Concerns Arise Over Cheetah Deaths at Kuno National Park

The recent demise of Dhatri (Tbilisi), a female cheetah at Kuno National Park in Madhya Pradesh, has brought attention to the welfare of cheetahs in the region. With a total of nine deaths, including six adult cheetahs relocated from Namibia and South Africa, along with three cubs born in India, since March this year, park authorities are taking swift action to investigate the cause of these fatalities.

Immediate Action Taken

In response to this unfortunate event, park authorities immediately returned all the cheetahs (excluding two females) to their enclosures for thorough examination and medical treatment. A specialist veterinarian from South Africa was called in to address the injuries and provide Fluralaner, a systemic insecticide and acaricide, to manage the health of the remaining cheetahs.

Expert Concerns

Experts involved in the cheetah reintroduction project have raised concerns about external factors that may have contributed to the cheetah deaths. Heavy rainfall, extreme heat, and humidity have been identified as potential factors, with the radio collars on the cheetahs’ necks possibly exacerbating the situation.

Tragic Chain of Cheetah Deaths

The chain of cheetah deaths began with Sasha, a Namibian cheetah, who passed away due to kidney complications possibly acquired during captivity. Subsequently, another cheetah named Uday fell ill and died, followed by Daksha, a female cheetah from South Africa, who died after a “violent interaction” with male cheetahs during mating. Tragically, three out of four cubs born to a female Namibian cheetah also lost their lives. The deaths of two male cheetahs, Tajas and Suraj, were attributed to multiple organ failure, with speculation that the radio collars may have caused infections.

Project Cheetah: Reintroducing the Majestic Species

Under Project Cheetah, Kuno National Park is dedicated to reintroducing the cheetah species to the region. To achieve this goal, a total of 20 cheetahs were brought from Namibia and South Africa in two batches. Currently, 14 cheetahs, including seven males, six females, and a female cub, reside in the park, closely monitored by a team of Kuno wildlife veterinarians and an expert from Namibia to ensure their well-being.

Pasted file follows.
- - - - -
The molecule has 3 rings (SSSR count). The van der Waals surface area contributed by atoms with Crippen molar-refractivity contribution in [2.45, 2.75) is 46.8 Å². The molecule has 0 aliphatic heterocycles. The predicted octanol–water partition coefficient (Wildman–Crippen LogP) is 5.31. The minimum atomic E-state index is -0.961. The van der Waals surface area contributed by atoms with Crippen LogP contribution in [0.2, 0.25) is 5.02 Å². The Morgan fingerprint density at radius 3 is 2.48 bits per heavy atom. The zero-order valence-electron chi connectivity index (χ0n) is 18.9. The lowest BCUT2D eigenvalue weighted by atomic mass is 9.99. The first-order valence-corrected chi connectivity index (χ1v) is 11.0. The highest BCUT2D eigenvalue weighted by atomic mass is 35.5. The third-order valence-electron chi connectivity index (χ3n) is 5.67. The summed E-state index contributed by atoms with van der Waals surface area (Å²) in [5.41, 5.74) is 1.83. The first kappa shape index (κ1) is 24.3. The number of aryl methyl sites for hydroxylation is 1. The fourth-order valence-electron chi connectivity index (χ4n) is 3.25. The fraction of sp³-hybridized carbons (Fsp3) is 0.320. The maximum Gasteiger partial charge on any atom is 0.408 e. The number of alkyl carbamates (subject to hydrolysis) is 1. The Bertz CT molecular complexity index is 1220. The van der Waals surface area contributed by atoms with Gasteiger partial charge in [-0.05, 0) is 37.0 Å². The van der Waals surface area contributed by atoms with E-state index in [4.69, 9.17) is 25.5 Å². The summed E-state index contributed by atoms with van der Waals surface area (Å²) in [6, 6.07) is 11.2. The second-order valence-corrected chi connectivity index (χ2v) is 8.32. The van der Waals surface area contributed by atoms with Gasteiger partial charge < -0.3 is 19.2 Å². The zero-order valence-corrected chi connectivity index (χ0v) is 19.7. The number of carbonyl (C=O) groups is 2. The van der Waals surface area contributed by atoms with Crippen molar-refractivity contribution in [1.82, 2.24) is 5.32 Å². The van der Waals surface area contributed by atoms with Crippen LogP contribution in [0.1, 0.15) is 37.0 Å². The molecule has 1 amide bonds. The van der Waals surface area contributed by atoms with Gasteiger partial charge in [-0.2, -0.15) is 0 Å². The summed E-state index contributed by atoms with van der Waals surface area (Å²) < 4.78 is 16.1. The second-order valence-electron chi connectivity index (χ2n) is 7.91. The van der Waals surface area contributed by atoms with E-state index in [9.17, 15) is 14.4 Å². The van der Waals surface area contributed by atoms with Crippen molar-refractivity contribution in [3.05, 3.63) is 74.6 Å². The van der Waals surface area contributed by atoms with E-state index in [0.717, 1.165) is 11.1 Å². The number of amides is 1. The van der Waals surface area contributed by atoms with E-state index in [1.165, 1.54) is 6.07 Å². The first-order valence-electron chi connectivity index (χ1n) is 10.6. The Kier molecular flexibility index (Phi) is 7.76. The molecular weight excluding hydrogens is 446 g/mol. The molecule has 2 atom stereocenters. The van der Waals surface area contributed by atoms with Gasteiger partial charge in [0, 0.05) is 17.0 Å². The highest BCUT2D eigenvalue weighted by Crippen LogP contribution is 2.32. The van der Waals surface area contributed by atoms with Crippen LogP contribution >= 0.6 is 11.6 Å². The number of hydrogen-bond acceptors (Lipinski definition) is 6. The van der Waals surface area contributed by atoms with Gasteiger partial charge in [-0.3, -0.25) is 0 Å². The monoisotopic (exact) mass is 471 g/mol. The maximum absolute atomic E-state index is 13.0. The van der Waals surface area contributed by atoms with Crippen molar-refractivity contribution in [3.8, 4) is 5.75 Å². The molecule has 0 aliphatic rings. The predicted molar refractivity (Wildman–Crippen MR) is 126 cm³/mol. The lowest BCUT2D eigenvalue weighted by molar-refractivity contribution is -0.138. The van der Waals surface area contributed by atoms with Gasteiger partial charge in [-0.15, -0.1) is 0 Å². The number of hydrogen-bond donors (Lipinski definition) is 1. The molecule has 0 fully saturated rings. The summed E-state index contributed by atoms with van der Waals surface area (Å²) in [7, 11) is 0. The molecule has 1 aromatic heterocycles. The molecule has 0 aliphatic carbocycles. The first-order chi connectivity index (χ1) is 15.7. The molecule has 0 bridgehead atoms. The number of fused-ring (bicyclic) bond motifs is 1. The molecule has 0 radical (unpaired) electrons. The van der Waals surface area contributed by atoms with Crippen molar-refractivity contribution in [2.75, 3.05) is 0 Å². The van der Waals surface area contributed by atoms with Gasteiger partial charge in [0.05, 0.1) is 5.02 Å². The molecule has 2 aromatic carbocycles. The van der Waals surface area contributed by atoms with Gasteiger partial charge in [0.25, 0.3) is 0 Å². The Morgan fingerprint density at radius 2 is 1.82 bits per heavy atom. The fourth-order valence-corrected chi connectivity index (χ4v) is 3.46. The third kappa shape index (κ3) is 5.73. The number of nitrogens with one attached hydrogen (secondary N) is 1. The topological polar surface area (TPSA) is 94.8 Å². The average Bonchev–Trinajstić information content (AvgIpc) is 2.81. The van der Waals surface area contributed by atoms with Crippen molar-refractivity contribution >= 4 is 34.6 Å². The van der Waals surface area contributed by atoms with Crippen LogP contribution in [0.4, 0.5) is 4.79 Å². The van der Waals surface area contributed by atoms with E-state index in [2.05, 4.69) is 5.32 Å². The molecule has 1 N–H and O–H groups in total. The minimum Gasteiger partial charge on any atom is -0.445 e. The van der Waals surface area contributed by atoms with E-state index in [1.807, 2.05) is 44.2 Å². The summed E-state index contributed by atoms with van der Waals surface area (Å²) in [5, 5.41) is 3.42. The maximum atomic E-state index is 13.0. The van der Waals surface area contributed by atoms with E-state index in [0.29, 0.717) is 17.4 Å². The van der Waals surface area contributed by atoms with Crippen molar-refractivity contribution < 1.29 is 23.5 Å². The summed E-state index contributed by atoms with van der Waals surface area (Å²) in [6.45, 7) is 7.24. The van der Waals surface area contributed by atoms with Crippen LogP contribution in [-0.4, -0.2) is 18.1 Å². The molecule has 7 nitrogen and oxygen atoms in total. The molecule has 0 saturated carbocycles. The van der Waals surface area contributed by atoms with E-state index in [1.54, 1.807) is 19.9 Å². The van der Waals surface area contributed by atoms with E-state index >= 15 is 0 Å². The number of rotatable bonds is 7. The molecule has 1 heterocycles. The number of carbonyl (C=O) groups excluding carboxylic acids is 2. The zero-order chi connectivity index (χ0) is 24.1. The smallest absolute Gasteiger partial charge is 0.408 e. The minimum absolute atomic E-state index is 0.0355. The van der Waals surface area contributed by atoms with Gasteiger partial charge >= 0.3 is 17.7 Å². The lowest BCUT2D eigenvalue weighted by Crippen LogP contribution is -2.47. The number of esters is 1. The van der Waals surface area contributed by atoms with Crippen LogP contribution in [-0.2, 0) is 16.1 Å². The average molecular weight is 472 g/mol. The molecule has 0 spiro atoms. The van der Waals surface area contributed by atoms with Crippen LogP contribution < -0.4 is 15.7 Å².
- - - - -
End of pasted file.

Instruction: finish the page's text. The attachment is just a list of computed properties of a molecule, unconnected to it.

The recent chain of cheetah deaths at Kuno National Park has raised concerns among experts and wildlife enthusiasts. Investigations are underway to determine the cause of these fatalities, highlighting the need to prioritize the safety and health of the remaining cheetah population. As Project Cheetah strives to reintroduce these majestic creatures to the region, extra efforts must be made to mitigate potential risks and secure the future of cheetahs in India.

Kuno National Park – FAQs

Q1: What is the suspected cause of the cheetah deaths?

Ans: A post-mortem examination has not yet been conducted in order to ascertain the cause of death. Experts have expressed concern about the possibility that radio collars may be a factor in the fatalities caused by external variables including intense rainfall, high heat, and humidity.

Q2: How did the cheetah reintroduction project at Kuno National Park begin?

Ans: The goal of the Project Cheetah cheetah reintroduction program was to bring the cheetah species back to the area. Two groups of 20 cheetahs each were imported from Namibia and South Africa.

Q3: How many cheetahs currently reside in Kuno National Park?

Ans: Currently, there are seven males, six females, and a female cub living in Kuno National Park. They are all being closely observed by a group of wildlife vets and a Namibian expert.


  • Pritipalit

    Priti Palit, an accomplished edtech writer, boasts a wealth of experience in preparing candidates for multiple government exams. With a passion for education and a keen eye for detail, she has contributed significantly to the field of online learning. Priti's expertise and dedication continue to empower aspiring individuals in their pursuit of success in government examinations.

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